3. No significant change in foreign exchange rates is expected.

These assumptions are adopted as at December 13, 2010.

3. Variations and Changes to the Forecast Financial Information

While every attempt has been made to accurately forecast final results for the remainder of 2010-11 and for 2011-12, actual results achieved for both years are likely to vary from the forecast information presented, and this variation could be material.

In preparing these financial statements, NRC has made estimates and assumptions concerning the future. These estimates and judgements may differ from the subsequent actual results. Estimates and judgements are continually evaluated and are based on historical experience and other factors, including expectations of future events that are believed to be reasonable under the circumstances. As with all estimates and assumptions, there is a measure of uncertainty surrounding them and this uncertainty increases as the forecast horizon extends.

Factors that could lead to material differences between the future-oriented financial statements and the historical financial statements include:

  1. These statements are based on approvals received as at December 13, 2010. Subsequent increases or decreases to these approved amounts would have an impact on spending.
  2. Revenue generated for 2011-12 is estimated at the 2010-11 level due to the speculative nature of revenue, and as the new NRC strategy has not yet been finalized. Economic conditions may affect both the amount of revenue earned and the collectability of accounts receivables. Variations to revenue earned would have an impact on spending.
  3. Further changes to the operating budget through additional new initiatives, technical adjustments or reductions to program funding.
  4. Ratification of new collective bargaining agreements will result in an increase to salary expenditures (although there could be a corresponding drop in other operating expenses). Most of NRC's collective bargaining agreements are set to expire during the 2011-12 fiscal year. Due to the uncertain nature of future collective bargaining, no related increases have been forecast in the statements.
  5. The timing and amounts of acquisitions and disposals of tangible capital assets may affect gains/losses and amortization expense.

Once the Report on Plans and Priorities is presented, NRC will not be updating the forecasts for any changes to appropriations or forecast financial information made in ensuing supplementary estimates. Variances will be explained in the Departmental Performance Report.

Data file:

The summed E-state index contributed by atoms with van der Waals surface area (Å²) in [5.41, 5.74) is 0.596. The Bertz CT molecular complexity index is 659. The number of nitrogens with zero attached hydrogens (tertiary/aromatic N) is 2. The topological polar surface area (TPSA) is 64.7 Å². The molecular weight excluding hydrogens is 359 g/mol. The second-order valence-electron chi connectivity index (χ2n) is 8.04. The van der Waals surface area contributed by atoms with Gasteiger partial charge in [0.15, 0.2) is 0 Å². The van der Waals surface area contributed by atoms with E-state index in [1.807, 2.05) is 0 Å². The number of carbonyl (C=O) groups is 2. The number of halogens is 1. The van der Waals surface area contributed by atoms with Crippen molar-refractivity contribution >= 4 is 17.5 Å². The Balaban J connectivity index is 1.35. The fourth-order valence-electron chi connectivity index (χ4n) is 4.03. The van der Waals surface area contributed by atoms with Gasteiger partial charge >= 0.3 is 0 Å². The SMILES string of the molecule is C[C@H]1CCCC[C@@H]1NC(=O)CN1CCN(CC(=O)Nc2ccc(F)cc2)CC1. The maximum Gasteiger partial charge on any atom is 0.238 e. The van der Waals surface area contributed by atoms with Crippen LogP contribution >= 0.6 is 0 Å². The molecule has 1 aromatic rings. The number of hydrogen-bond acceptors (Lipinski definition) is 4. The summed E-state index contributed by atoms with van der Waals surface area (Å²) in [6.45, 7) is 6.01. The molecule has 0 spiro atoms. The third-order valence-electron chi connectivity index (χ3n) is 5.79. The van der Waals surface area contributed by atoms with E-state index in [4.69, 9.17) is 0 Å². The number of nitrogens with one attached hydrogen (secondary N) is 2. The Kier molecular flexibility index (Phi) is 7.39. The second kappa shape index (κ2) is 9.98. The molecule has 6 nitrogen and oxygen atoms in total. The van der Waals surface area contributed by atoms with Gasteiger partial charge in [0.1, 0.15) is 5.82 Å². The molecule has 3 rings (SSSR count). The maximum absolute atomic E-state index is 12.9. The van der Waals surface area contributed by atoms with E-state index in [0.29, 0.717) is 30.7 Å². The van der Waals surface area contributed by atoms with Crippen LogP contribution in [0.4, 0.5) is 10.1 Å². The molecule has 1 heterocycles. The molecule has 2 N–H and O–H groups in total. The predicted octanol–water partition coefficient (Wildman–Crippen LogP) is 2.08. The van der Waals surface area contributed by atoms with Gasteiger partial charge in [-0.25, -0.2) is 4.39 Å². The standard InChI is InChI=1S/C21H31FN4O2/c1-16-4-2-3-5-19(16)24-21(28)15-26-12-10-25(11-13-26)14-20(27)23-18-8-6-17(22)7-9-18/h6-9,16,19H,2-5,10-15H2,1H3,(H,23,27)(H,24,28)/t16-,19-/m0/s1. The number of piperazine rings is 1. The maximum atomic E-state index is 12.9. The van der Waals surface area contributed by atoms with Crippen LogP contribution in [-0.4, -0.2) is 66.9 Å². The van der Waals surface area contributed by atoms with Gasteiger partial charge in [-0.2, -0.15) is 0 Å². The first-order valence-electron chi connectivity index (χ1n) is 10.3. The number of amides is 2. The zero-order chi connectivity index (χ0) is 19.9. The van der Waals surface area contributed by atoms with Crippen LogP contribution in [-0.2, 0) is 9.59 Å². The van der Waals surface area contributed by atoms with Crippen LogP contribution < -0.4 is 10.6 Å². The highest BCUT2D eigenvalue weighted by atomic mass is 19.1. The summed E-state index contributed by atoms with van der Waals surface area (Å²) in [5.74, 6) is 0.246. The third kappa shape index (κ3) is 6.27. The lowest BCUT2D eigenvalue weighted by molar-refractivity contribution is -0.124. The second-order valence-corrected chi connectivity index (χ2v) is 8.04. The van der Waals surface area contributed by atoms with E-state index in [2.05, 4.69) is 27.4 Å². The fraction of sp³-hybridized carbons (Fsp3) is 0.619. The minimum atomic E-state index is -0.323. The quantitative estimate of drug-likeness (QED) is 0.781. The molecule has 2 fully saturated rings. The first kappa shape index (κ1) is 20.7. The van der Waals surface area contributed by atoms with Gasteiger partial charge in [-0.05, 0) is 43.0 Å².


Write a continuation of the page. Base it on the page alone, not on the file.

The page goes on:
4. Summary of Significant Accounting Policies

These future-oriented financial statements have been prepared in accordance with the Treasury Board accounting policies stated below, which are based on Canadian generally accepted accounting principles for the public sector. The presentation and results using the stated accounting policies do not result in any significant differences from Canadian generally accepted accounting principles.

Significant accounting policies are as follows:

  1. Parliamentary authorities
    NRC is financed mainly by the Government of Canada through Parliamentary authorities. The cash accounting basis is used to recognize transactions affecting parliamentary authorities. The future-oriented financial statements are based on accrual accounting. Consequently, items presented in the Future-oriented Statement of Operations are not necessarily the same as those provided through authorities from Parliament. Note 5 provides a reconciliation between the bases of reporting.
  2. Net Cash Provided by Government
    NRC operates within the Consolidated Revenue Fund (CRF), which is administered by the Receiver General for Canada. All cash received by NRC is deposited to the CRF and all cash disbursements made by NRC are paid from the CRF. The net cash provided by Government is the difference between all cash receipts and all cash disbursements including transactions between departments of the Government
  3. Amounts due from/to the CRF
    Amounts due from/to the CRF are the result of timing differences at year-end between when a transaction affects authorities and when it is processed through the CRF. Amounts due from the CRF represent the net amount of cash that NRC is entitled to draw from the CRF without further appropriations to discharge its liabilities.
  4. Revenues:

    • Revenue is recognized in the year in which the underlying transaction or event occurred that gave rise to revenue.
    • Funds that have been received are recorded as deferred revenue provided the NRC has an obligation to other parties for the provision of goods, services or the use of assets in the future.
    • Funds received from external parties for specified purposes are recorded upon receipt as deferred revenue and are recognized as revenue in the year in which the related expenses are incurred.
    • Contributions of leased tangible capital assets are deferred and amortized to operations on the same basis as the related depreciable tangible capital assets.
  5. Expenses

    • Expenses are presented on an accrual basis.
    • Grants are recognized in the year in which the conditions for payment are met. In the case of grants which do not form part of an existing program, the expense is recognized when the Government announces a decision to make a non recurring transfer, provided the enabling legislation or authorization for payment receives parliamentary approval prior to the completion of the financial statements.
    • Contributions are recognized in the year in which the recipient has met the eligibility criteria or fulfilled the terms of a contractual transfer agreement, provided that the transfer is authorized and a reasonable estimate can be made.
    • Vacation pay and compensatory leave are expensed as the benefits are earned by employees under their respective terms of employment.